Mayor Bill de Blasio may have once been reluctant to admit how serious and widespread the issue of homelessness is in the New York City, but it appears he's finally changed his stance. After facing criticism for asserting “homelessness is not going up” back in July, he has since acknowledged the problem and vowed to find a solution for it.
And the timing could not be more pertinent. According to city records, the number of homeless New York City residents reached an all-time high in December 2014, despite the court-mandated right to shelter mandate, which requires the city to provide temporary housing to every eligible individuals.
"One thing we have in New York City that we don't have in any other city is a right to shelter ... All people who are homeless in New York City have a right to be sheltered -- both families, single, youth, couples and that's an incredibly important right because it means if people are out on the street we really want to see them come into shelter," Judith Goldiner, Civil Law Reform Unit attorney-in-charge, told HuffPost Live.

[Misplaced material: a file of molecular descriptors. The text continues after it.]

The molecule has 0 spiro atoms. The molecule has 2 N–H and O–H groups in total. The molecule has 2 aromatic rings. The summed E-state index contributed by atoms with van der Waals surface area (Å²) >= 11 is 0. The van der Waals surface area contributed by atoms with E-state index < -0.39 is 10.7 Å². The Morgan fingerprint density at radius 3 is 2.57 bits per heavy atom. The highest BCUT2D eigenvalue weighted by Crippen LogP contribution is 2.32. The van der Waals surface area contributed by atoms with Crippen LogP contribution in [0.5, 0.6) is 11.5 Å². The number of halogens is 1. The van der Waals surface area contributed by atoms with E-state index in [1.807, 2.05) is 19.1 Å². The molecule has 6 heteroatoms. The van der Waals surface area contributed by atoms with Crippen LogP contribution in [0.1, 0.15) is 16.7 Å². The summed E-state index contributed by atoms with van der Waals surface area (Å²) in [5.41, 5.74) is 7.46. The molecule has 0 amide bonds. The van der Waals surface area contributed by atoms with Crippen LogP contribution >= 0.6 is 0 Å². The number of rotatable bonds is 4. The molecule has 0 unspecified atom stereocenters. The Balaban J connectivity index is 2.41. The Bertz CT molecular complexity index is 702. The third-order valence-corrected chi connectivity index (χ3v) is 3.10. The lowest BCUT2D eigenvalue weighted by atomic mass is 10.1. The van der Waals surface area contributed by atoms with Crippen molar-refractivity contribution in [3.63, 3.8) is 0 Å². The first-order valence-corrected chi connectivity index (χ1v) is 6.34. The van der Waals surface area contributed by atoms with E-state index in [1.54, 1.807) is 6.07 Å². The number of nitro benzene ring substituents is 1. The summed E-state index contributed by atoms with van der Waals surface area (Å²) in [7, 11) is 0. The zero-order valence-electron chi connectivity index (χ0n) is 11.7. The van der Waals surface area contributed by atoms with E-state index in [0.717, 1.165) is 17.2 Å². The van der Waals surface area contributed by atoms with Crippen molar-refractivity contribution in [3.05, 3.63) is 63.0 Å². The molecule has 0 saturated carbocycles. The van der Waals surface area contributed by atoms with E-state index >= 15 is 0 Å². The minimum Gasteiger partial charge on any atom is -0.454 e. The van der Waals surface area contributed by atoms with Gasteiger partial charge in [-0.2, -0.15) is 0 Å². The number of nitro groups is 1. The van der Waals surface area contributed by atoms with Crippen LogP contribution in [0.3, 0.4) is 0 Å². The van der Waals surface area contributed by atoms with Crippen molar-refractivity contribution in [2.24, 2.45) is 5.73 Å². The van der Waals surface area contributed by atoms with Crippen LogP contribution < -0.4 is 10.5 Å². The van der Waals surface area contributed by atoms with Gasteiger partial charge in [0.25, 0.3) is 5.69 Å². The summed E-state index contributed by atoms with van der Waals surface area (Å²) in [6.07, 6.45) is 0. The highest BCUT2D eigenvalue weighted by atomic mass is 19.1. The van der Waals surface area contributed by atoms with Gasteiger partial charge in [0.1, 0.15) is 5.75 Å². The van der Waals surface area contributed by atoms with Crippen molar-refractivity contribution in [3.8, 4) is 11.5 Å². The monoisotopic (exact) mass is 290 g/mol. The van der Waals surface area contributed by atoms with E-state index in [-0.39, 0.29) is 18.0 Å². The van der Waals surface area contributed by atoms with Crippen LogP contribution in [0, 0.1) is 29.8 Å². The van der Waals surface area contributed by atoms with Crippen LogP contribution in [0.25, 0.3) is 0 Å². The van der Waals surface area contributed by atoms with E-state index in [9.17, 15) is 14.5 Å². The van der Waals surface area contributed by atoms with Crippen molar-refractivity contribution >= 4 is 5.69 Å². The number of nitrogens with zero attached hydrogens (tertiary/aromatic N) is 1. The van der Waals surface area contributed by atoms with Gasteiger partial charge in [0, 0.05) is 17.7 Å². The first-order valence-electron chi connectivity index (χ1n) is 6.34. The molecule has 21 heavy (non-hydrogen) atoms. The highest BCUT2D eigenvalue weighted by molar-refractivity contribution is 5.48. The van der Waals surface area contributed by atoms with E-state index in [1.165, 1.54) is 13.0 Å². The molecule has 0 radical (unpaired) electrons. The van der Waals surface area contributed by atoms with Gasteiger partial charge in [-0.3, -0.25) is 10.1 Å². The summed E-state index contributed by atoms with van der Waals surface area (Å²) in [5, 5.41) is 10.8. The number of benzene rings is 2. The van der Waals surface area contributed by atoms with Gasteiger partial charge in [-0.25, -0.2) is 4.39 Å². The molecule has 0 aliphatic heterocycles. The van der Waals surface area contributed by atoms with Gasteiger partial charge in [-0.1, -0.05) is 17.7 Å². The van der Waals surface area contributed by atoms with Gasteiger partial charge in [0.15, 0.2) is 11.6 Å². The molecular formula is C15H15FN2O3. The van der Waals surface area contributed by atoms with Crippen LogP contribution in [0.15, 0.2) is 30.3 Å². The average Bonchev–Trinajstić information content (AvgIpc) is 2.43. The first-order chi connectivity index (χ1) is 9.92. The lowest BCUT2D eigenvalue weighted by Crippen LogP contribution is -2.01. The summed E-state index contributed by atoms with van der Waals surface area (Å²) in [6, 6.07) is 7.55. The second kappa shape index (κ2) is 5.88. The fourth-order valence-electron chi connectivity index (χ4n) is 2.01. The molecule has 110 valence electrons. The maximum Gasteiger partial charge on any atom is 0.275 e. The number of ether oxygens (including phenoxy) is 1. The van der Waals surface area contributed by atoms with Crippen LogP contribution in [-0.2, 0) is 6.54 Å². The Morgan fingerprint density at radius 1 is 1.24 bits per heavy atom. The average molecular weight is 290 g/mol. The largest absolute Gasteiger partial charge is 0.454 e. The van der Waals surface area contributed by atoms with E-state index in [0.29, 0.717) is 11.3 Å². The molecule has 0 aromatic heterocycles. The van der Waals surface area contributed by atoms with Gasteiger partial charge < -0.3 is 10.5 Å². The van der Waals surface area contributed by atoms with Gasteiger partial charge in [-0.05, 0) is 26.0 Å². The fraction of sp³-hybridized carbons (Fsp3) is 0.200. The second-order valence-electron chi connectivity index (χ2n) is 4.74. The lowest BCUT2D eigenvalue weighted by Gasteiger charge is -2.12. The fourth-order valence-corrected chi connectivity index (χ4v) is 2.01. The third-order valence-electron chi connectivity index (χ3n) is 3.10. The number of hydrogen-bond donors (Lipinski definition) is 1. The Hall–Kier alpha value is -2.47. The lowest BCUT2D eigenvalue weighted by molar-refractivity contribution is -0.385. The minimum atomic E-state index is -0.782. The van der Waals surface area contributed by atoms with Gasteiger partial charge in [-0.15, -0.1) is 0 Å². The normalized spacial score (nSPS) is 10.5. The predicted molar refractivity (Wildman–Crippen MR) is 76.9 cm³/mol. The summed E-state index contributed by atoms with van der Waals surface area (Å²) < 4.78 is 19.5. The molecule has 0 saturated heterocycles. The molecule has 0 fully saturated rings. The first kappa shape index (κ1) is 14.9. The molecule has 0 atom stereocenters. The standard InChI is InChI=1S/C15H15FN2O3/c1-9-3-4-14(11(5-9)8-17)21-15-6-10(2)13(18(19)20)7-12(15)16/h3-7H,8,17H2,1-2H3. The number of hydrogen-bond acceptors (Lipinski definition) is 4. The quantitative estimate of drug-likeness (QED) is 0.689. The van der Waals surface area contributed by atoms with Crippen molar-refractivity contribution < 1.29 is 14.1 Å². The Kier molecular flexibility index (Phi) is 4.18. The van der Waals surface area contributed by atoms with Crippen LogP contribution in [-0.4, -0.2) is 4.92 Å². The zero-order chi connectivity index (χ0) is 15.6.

While shelters provide emergency assistance to those who need it, Goldiner said permanent housing is the best way to tackle the issue of homelessness in the long run.
"The cure for all of this is not to open more shelters, but to get people permanent housing. And whatever population you're in ... everybody needs housing," she told host Zerlina Maxwell. "In the most expensive city in the country, New York, people really need help to get that housing."
Watch HuffPost Live's full conversation about a possible solution to homelessness here.
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